wrong. He cited In fine, an able and prudent adthe Revolution, the Empire, and the ministration was required—an adRestoration ; the Revolution, hu- ministration, placing on a strong mane at first, and cruel afterwards; basis the navy, army, and finances. the Empire at first sage and well On these two conditions, of a peaceordered, and then despotic and mad ful and firm policy, and of a pruafter senseless conquests ; and, dent administration, the new Golastly, the Restoration, which came vernment could have arrived at the in 1815, as it declared, to preserve destiny of those officers of fortune, all lawful rights, and yet violated who, having become Catinats and in 1830 all the rights of the na- Vaubans, marched on an equality tion. Was the present Govern- with the Condes and Montmorencis. ment following the example of the He might be told that this was three preceding ones ? He should what it had been, and what it now say, what it ought to have been, was ; he would reply, "No, it is what it had been, and what it now what it commenced by being, but was, and then a judgment could be what it is no longer.” What was formed on the subject. He should seen at the origin of the Governfirst examine what its conduct ment ? A liberal alliance with ought to have been at its birth. England, which upheld the influThere were two courses open to ence of France in Europe. All it-a warlike or a pacific one. A the statesmen of the day were in government young and ardent, accordin endeavouring to put taking advantage of the enthusiasm down disorders without effusion of which prevailed in France, and the blood ; and when the Government agitation which pervaded Europe, demanded 100,000,000f. to commight endeavour to take a glorious plete the public monuments and vengeance for the events of 1815, public works, the Chamber gave but the result of such a course was it them, great as the sum was, doubtful, and that was sufficient to with confidence. The conduct of condemn it. The new Govern- the Government was then proper and ment beheld Europe, the higher prudent-such, in fact, as suited classes of society, and the church, their situation. But afterwards withdrawing from it. In such a that prudence was changed into position, the policy of the Govern- a desire to preserve their posiment should have been pacific and tions : it became mere inertness : moderate, but firm. Europe should and complete immovability appearhave been made to feel that France ed to govern all their acts. The wished for peace, not from fear, honourable deputy then proceeded but from calculation ; the upper to sketch the various circumstances classes of society should compre- in which this unwillingness to move hend that, in respecting their posi- was manifested. He instanced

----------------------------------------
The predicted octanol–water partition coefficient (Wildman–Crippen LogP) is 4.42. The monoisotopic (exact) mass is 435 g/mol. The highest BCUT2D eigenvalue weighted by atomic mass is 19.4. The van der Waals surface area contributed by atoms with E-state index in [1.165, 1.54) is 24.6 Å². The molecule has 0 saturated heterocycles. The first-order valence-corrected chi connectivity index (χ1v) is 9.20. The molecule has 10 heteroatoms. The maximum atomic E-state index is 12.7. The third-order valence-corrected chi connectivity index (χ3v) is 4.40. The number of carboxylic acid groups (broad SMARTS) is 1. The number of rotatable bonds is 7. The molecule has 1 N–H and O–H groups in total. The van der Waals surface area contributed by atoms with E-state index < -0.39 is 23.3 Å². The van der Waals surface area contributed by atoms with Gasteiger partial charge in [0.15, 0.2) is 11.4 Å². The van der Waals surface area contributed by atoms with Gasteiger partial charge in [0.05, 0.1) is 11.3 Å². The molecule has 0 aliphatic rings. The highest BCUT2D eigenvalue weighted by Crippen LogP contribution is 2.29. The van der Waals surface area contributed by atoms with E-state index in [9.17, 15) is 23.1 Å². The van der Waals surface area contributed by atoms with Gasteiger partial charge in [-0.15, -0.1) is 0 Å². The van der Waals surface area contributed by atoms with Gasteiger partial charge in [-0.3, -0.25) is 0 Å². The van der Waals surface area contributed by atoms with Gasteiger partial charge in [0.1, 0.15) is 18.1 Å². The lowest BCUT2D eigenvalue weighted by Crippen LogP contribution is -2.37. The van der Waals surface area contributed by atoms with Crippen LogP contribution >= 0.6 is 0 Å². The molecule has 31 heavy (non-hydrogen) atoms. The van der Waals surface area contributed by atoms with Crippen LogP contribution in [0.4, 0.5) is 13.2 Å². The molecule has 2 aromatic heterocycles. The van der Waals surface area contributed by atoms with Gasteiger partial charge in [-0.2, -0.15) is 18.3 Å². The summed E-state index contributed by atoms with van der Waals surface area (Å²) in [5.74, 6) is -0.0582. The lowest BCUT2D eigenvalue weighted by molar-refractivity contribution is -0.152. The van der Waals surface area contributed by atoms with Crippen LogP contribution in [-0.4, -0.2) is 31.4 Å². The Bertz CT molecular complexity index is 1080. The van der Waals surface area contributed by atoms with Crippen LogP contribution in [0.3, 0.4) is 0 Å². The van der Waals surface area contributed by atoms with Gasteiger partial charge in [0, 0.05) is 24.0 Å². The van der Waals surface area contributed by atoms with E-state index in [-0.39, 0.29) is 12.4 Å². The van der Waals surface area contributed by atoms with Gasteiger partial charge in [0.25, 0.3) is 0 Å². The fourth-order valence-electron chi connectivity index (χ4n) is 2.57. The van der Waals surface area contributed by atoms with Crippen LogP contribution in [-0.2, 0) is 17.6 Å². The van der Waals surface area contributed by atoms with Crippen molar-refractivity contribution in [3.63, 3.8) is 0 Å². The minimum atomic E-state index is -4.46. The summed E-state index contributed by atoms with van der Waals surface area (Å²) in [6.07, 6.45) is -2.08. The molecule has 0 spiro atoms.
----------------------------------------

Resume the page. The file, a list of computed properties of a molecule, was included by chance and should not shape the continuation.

Spain, where France refused to States, her fundamental ally, and interfere; he referred to Belgium, France took the part of England. which, from the refusal of France The very utmost that the Governto act, had lost Luxembourg, and ment ought to have done, was to the French troops were obliged to have observed a kindly neutrality. evacuate Ancona. This last cir- But from all these concessions, had cumstance appeared so heinous France, at least, reaped any adthat then was formed the coalition, vantage ? No. In Syria, where in which M. Guizot, M. Duchatel, she asked for a little humanity to and the Duke de Broglie had united the Christian populations, her voice to overthrow the Molé ministry. was unheard ; and in Greece, Afterwards came the coolness be- where she only desired to see sound tween France and England. In policy established, her wishes were consequence of the checks which thwarted. It was said that peace arose from it, France desired to had been observed. He allowed take her revenge, and went to seek that peace was a great blessing ; it in the East. He had not placed but let the Chamber not forget, credit 'in the illusions which were that on the occasion of the miserentertained on this point; and, in able affair of the Marquesas, and fine, it came to pass that the eastern at the moment of the Pritchard question was lost like the others. amendment, France was nearer war What was the proper course to be than she had been for fifteen years pursued at the period just alluded before. The hon. Deputy here to ? Evidently to keep apart—in again referred to the state of a state of isolation, completely re- Spain, and accused the Governmoved from hostility; but it was ment of wishing to appear to exerdesired to renew the alliance, and cise an influence there, which, in for that purpose an extension of reality, it did not possess. He re. the right of search was conceded. ferred to the cases of Espartero The country became greatly agi- and Narvaez, both of whom were tated in consequence, and the Go- at first supported by the French vernment was obliged to demand Government, and then utterly negback the concessions that were lected. How, he would ask, was made. Then, to turn the atten- Spain situated at present ? Queen tion of the public mind in another Christina, whom he had been direction, a lure was thrown out, anxious to succour in her distress, and the expedition to the Marquesas and whom he had not flattered in was devised. Here, again, it was her prosperity, had admitted into found necessary to recoil, but this her heart à most unjustifiable time it was not before the country, hatred for the sons of her sister, but before England, that the with- and, under the influence of that drawal took place. Admiral Du- most lamentable sentiment, had petit-Thouars was disavowed, and sought in Naples a husband for an indemnity was granted to the her daughter in the Count de arrogant missionary who had caused Trapani. He had no intention to the blood of their soldiers to be give any opinion relative to that shed. But this was not all. Worse candidate, but every one well knew than this was done. A difference that the choice was impossible; he arose between England (the chance was opposed by all parties in Spain, ally of France) and the United and was particularly odious to the VOL. LXXXVIII.